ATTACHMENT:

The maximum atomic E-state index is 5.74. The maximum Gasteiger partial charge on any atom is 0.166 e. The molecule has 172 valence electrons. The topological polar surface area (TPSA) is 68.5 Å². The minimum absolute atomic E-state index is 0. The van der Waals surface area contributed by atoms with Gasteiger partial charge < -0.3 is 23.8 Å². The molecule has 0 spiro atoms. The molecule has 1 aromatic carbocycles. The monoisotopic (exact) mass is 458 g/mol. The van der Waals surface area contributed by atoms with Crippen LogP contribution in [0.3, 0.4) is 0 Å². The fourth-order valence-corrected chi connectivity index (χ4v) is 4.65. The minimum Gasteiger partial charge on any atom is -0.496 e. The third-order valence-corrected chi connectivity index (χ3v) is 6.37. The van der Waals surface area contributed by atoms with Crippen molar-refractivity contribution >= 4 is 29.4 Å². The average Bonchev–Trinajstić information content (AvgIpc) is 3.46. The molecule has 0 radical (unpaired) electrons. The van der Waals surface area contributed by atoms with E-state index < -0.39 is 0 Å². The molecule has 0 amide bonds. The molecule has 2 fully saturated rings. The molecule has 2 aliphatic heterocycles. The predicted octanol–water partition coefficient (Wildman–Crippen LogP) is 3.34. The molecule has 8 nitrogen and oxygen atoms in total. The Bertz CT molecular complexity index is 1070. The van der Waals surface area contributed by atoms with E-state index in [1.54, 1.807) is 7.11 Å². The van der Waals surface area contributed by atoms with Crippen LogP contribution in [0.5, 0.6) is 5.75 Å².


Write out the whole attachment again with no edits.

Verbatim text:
The maximum atomic E-state index is 5.74. The maximum Gasteiger partial charge on any atom is 0.166 e. The molecule has 172 valence electrons. The topological polar surface area (TPSA) is 68.5 Å². The minimum absolute atomic E-state index is 0. The van der Waals surface area contributed by atoms with Gasteiger partial charge < -0.3 is 23.8 Å². The molecule has 0 spiro atoms. The molecule has 1 aromatic carbocycles. The monoisotopic (exact) mass is 458 g/mol. The van der Waals surface area contributed by atoms with Crippen LogP contribution in [0.3, 0.4) is 0 Å². The fourth-order valence-corrected chi connectivity index (χ4v) is 4.65. The minimum Gasteiger partial charge on any atom is -0.496 e. The third-order valence-corrected chi connectivity index (χ3v) is 6.37. The van der Waals surface area contributed by atoms with Crippen molar-refractivity contribution >= 4 is 29.4 Å². The average Bonchev–Trinajstić information content (AvgIpc) is 3.46. The molecule has 0 radical (unpaired) electrons. The van der Waals surface area contributed by atoms with E-state index < -0.39 is 0 Å². The molecule has 0 amide bonds. The molecule has 2 fully saturated rings. The molecule has 2 aliphatic heterocycles. The predicted octanol–water partition coefficient (Wildman–Crippen LogP) is 3.34. The molecule has 8 nitrogen and oxygen atoms in total. The Bertz CT molecular complexity index is 1070. The van der Waals surface area contributed by atoms with E-state index in [1.54, 1.807) is 7.11 Å². The van der Waals surface area contributed by atoms with Crippen LogP contribution in [0.5, 0.6) is 5.75 Å².